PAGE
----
Early in the shooting, I noticed Sheridan eyeing the B-10 in the entrance hall. That was the beginning of musical chandeliers. I still think the entire film could have been shot without moving a single fixture, but Sheridan was determined to demonstrate the quality of his eye, so one by one by one, chandeliers migrated throughout the house – all except the huge C-12's, saved by the fact that they hung in the original double parlors, and moving them would have destroyed the elegant symmetry of the rooms.
The real culprit, however, was the “gator snapper,” a mechanical alligator programmed to drag someone into the swamp. This sequence was filmed several miles away, thank goodness, as tempers flared when the gator snapper repeatedly malfunctioned, obliterating the filming schedule and necessitating the filming of daytime sequences at night and vice-versa. For days, Madewood was completely wrapped in black visqueen, like a Christo installation, so sunlight wouldn’t intrude on the spooky nighttime scenes being filmed within.
Filming went on for an additional two weeks, conflicting with the Christmas party that nuns from the Ursuline Academy in New Orleans had scheduled at Madewood one evening.
Never underestimate the fury of an administrative nun whose plan is disrupted. Because filming was going on in the main house, the party was moved to the Charlet House. Of course, it rained, making the parade of nuns look something like the young girls in the French storybook "Madeleine," crossing the damp patio “all in a row.”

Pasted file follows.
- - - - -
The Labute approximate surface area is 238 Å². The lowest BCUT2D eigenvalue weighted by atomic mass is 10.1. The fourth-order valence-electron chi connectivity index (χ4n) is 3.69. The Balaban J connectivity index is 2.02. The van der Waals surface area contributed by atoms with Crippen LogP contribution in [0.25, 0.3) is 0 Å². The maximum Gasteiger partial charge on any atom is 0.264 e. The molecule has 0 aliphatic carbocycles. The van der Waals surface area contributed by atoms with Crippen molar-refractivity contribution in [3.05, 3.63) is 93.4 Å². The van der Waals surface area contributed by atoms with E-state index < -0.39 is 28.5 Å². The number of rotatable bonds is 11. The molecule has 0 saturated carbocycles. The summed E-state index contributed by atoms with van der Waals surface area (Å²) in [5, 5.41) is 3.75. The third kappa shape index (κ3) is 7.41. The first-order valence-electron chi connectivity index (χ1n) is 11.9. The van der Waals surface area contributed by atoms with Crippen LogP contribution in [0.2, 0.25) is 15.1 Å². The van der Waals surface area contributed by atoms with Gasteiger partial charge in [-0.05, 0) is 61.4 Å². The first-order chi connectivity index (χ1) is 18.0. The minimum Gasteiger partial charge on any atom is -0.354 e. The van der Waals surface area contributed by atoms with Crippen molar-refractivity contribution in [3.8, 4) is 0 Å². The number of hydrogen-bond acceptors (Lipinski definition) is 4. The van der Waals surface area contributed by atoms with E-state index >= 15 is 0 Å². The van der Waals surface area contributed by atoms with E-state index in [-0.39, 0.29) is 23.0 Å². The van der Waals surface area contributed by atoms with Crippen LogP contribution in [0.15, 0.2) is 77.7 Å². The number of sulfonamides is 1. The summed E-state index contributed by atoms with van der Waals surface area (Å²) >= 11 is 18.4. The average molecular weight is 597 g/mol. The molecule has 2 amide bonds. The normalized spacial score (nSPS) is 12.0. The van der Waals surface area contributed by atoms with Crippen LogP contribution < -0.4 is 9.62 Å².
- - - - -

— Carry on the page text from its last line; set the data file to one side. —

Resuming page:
Bill Condon graciously offered to address the nuns and allow them to watch the filming, but this only fanned the flames. “That’s NOT what we came here for,” an enraged sister told me firmly as she eyed a fly swatter in the Old Kitchen that would have been perfect for rapping me on the knuckles.
Sisters in the movie, I thought. Sisters of another sort at my neck. Sisters everywhere! I knew that the envelope that arrived in the mail a few days later would not hold good news, considering Who these ladies worked for – in this case, no doubt, an Angry, Avenging God. I offered all the nuns free admission to Madewood for a year as compensation, but they must have been too busy in New Orleans.
A bigger hiccup came when filming overlapped Madewood’s annual Christmas Heritage Banquet. The company hired the Donaldsonville high-school football team to strip the set, return Madewood’s furniture that had been removed during filming, and decorate the house for Christmas, complete with the usual 15-foot-tall elaborately decorated trees in the parlor and ballroom, on the morning of the event. Christmas departed with the last guest that evening; and by midnight Madewood was "Sister, Sister" once again. Two days later, the team returned, and voila, it was back to Christmas at Madewood.
Years later, Mother was sitting in the parlor, light streaming down on her from one of the C-12's, when who should walk in but Bill Condon, by then an Academy Award-winner for his film "Gods and Monsters," who soon would become famous for "Dreamgirls" and "Chicago." He was passing through, he said, and wanted to give her an autographed copy of "Sister, Sister."
He was just lovely, Mother later told me. And he didn’t try to move a single chandelier.
How’s Bayou? the secrets of remaining sane while running an upscale B&B on Bayou Lafourche, is written weekly for NolaVie by Keith Marshall, a former Rhodes Scholar and graduate of Yale and Oxford universities who now runs Madewood Plantation House in Napoleonville.